A record-breaking sea turtle nesting season has led to flotillas of hatchlings emerging daily from nests on Anna Maria Island beaches.
As of Aug. 13, Anna Maria Island Turtle Watch and Shorebird Monitoring reported 165 hatched nests with about 11,745 hatchlings making their way to the Gulf of Mexico.
With each nest containing about 100 eggs, turtle watch volunteers are staying busy collecting data from the hatched nests.
Volunteers with AMITW walk the beach each morning just after sunrise to search for tracks left the night before by nesting female sea turtles or hatchlings.
According to the Florida Fish and Wildlife Conservation Commission, when a nest is determined hatched, AMITW volunteers must wait 72 hours to excavate or dig into the nest to determine how many eggs hatched, didn’t hatch, or if there are live hatchlings remaining in the nest.
Turtle watch then ensures the remaining hatchlings make their way to the Gulf.
Excavations usually take place around sunrise or sunset, when the risk of dehydration or predation is lower for any hatchlings they may be discovered in the nest.
The public is invited to observe excavations and ask the volunteers questions about their work with sea turtles.
“It’s a great opportunity for people to see what we do and learn about the turtles,” Annie Camp, AMITW section 6 coordinator said Aug. 9.
Since the beginning of August, the moon has been bright and low over the Gulf, attracting hatchling sea turtles to their home in the water, according to Suzi Fox, AMITW executive director.
After nesting or hatching, adult and hatchling sea turtles are drawn by their instincts to the Gulf of Mexico by the reflection of light on the water’s surface.
Disorientations can occur when lights visible from the shoreline attract turtles away from the water, making them vulnerable to predators, exhaustion or dehydration.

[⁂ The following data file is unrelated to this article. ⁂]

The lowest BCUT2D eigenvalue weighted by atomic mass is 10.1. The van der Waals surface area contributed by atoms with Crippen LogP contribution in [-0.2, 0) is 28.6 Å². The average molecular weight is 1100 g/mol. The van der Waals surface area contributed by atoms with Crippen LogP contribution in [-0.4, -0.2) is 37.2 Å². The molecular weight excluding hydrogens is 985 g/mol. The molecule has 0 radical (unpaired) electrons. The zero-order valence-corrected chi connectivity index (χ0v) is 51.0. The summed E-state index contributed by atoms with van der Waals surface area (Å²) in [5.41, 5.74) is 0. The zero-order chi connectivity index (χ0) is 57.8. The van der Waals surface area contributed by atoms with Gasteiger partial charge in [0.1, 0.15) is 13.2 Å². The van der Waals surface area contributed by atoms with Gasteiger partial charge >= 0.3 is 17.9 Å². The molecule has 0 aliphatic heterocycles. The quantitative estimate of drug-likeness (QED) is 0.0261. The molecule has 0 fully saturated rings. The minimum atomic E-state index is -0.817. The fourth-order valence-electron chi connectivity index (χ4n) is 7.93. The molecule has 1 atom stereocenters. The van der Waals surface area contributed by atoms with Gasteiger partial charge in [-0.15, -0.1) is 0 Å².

Fox is concerned that when the moon’s light starts to wane toward the end of the month, hatchlings may disorient away from the water.
“As soon as that moon is gone, they may head inland, because the brightest light visible from the shoreline will be upland,” Fox said Aug. 7.
Fox works with code enforcement in Anna Maria, Bradenton Beach and Holmes Beach to ensure beachfront lighting is turtle-friendly and beach furniture is removed at the end of the day.
Fox said people have been doing a great job keeping the beach clean and complying with lighting regulations.
“The beach has been looking great,” Fox said. “This month is peak hatchling season. So, now is the most important time to make sure you’re beachfront lights are compliant and beach trash is picked up.”
For more information about AMITW, contact executive director Suzi Fox at email@example.com or 941-778-5638.
Sea turtle disorientation rate drops in Holmes Beach
With 477 nests as of Aug. 13, Holmes Beach has the highest number of sea turtle nests on Anna Maria Island.
More nests means more hatchlings, and Anna Maria Island Turtle Watch executive director Suzi Fox was concerned with the rising number of disorientations as nests started hatching in Holmes Beach in July.
Fox has been working with Holmes Beach code enforcement to bring lights into compliance with sea turtle regulations and inform people of turtle-friendly practices.
As of Aug. 6, no new disorientations — which typically occur when lights visible from the shoreline attract turtles away from the water — were reported by turtle watch in Holmes Beach.
“We are very happy that no new disorientations have been reported in Holmes Beach,” Holmes Beach Police Chief Bill Tokajer said Aug. 8. “We are working with turtle watch to ensure everyone is in compliance with lighting and knows to remove beach furniture at the end of the day.”